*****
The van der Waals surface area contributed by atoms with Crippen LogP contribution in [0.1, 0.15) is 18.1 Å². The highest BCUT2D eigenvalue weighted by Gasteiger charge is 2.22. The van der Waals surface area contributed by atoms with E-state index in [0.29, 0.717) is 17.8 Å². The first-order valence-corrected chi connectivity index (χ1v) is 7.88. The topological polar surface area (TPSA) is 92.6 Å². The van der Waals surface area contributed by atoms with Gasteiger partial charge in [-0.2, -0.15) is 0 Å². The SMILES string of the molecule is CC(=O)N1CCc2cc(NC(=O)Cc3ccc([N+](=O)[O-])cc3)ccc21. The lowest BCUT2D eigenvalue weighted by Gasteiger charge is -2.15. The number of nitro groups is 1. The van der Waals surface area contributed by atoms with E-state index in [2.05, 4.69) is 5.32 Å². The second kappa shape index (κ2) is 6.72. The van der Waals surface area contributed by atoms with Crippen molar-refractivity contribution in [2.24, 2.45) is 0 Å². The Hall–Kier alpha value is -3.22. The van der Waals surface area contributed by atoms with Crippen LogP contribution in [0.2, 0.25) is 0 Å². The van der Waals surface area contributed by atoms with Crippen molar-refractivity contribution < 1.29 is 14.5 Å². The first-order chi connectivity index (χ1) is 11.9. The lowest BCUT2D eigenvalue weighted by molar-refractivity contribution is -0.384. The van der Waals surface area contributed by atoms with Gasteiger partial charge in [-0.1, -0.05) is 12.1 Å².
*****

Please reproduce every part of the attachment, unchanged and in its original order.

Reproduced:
The van der Waals surface area contributed by atoms with Crippen LogP contribution in [0.1, 0.15) is 18.1 Å². The highest BCUT2D eigenvalue weighted by Gasteiger charge is 2.22. The van der Waals surface area contributed by atoms with E-state index in [0.29, 0.717) is 17.8 Å². The first-order valence-corrected chi connectivity index (χ1v) is 7.88. The topological polar surface area (TPSA) is 92.6 Å². The van der Waals surface area contributed by atoms with Gasteiger partial charge in [-0.2, -0.15) is 0 Å². The SMILES string of the molecule is CC(=O)N1CCc2cc(NC(=O)Cc3ccc([N+](=O)[O-])cc3)ccc21. The lowest BCUT2D eigenvalue weighted by Gasteiger charge is -2.15. The number of nitro groups is 1. The van der Waals surface area contributed by atoms with E-state index in [2.05, 4.69) is 5.32 Å². The second kappa shape index (κ2) is 6.72. The van der Waals surface area contributed by atoms with Crippen molar-refractivity contribution in [2.24, 2.45) is 0 Å². The Hall–Kier alpha value is -3.22. The van der Waals surface area contributed by atoms with Crippen LogP contribution in [0.2, 0.25) is 0 Å². The van der Waals surface area contributed by atoms with Crippen molar-refractivity contribution < 1.29 is 14.5 Å². The first-order chi connectivity index (χ1) is 11.9. The lowest BCUT2D eigenvalue weighted by molar-refractivity contribution is -0.384. The van der Waals surface area contributed by atoms with Gasteiger partial charge in [-0.1, -0.05) is 12.1 Å².